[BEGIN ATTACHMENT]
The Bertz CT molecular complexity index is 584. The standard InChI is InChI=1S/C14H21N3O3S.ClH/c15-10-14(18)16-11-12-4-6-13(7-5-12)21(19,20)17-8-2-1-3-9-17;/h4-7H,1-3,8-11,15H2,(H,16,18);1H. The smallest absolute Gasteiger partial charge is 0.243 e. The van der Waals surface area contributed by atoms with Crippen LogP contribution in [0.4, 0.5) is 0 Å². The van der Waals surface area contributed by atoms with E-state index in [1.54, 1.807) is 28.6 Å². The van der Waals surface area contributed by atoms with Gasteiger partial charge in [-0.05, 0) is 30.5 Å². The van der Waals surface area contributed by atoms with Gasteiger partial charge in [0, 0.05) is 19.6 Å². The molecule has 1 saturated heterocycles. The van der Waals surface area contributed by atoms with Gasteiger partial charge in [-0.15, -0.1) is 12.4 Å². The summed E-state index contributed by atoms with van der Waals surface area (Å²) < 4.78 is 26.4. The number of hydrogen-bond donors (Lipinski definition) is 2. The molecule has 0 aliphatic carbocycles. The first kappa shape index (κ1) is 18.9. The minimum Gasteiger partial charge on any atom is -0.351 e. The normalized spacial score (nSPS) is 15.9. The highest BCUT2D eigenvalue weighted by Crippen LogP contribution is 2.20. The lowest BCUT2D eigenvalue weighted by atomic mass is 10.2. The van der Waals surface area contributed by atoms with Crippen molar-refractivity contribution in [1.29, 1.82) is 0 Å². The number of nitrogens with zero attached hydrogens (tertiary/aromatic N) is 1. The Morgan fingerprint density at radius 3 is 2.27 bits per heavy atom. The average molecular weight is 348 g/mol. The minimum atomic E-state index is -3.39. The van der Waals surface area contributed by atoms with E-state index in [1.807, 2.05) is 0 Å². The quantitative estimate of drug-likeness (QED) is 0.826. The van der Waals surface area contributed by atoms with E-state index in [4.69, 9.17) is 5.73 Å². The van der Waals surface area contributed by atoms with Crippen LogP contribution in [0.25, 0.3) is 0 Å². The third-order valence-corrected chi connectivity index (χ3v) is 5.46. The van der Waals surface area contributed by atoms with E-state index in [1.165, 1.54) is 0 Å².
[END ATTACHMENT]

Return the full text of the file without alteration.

The Bertz CT molecular complexity index is 584. The standard InChI is InChI=1S/C14H21N3O3S.ClH/c15-10-14(18)16-11-12-4-6-13(7-5-12)21(19,20)17-8-2-1-3-9-17;/h4-7H,1-3,8-11,15H2,(H,16,18);1H. The smallest absolute Gasteiger partial charge is 0.243 e. The van der Waals surface area contributed by atoms with Crippen LogP contribution in [0.4, 0.5) is 0 Å². The van der Waals surface area contributed by atoms with E-state index in [1.54, 1.807) is 28.6 Å². The van der Waals surface area contributed by atoms with Gasteiger partial charge in [-0.05, 0) is 30.5 Å². The van der Waals surface area contributed by atoms with Gasteiger partial charge in [0, 0.05) is 19.6 Å². The molecule has 1 saturated heterocycles. The van der Waals surface area contributed by atoms with Gasteiger partial charge in [-0.15, -0.1) is 12.4 Å². The summed E-state index contributed by atoms with van der Waals surface area (Å²) < 4.78 is 26.4. The number of hydrogen-bond donors (Lipinski definition) is 2. The molecule has 0 aliphatic carbocycles. The first kappa shape index (κ1) is 18.9. The minimum Gasteiger partial charge on any atom is -0.351 e. The normalized spacial score (nSPS) is 15.9. The highest BCUT2D eigenvalue weighted by Crippen LogP contribution is 2.20. The lowest BCUT2D eigenvalue weighted by atomic mass is 10.2. The van der Waals surface area contributed by atoms with Crippen molar-refractivity contribution in [1.29, 1.82) is 0 Å². The number of nitrogens with zero attached hydrogens (tertiary/aromatic N) is 1. The Morgan fingerprint density at radius 3 is 2.27 bits per heavy atom. The average molecular weight is 348 g/mol. The minimum atomic E-state index is -3.39. The van der Waals surface area contributed by atoms with E-state index in [1.807, 2.05) is 0 Å². The quantitative estimate of drug-likeness (QED) is 0.826. The van der Waals surface area contributed by atoms with E-state index in [4.69, 9.17) is 5.73 Å². The van der Waals surface area contributed by atoms with Crippen LogP contribution in [0.25, 0.3) is 0 Å². The third-order valence-corrected chi connectivity index (χ3v) is 5.46. The van der Waals surface area contributed by atoms with E-state index in [1.165, 1.54) is 0 Å².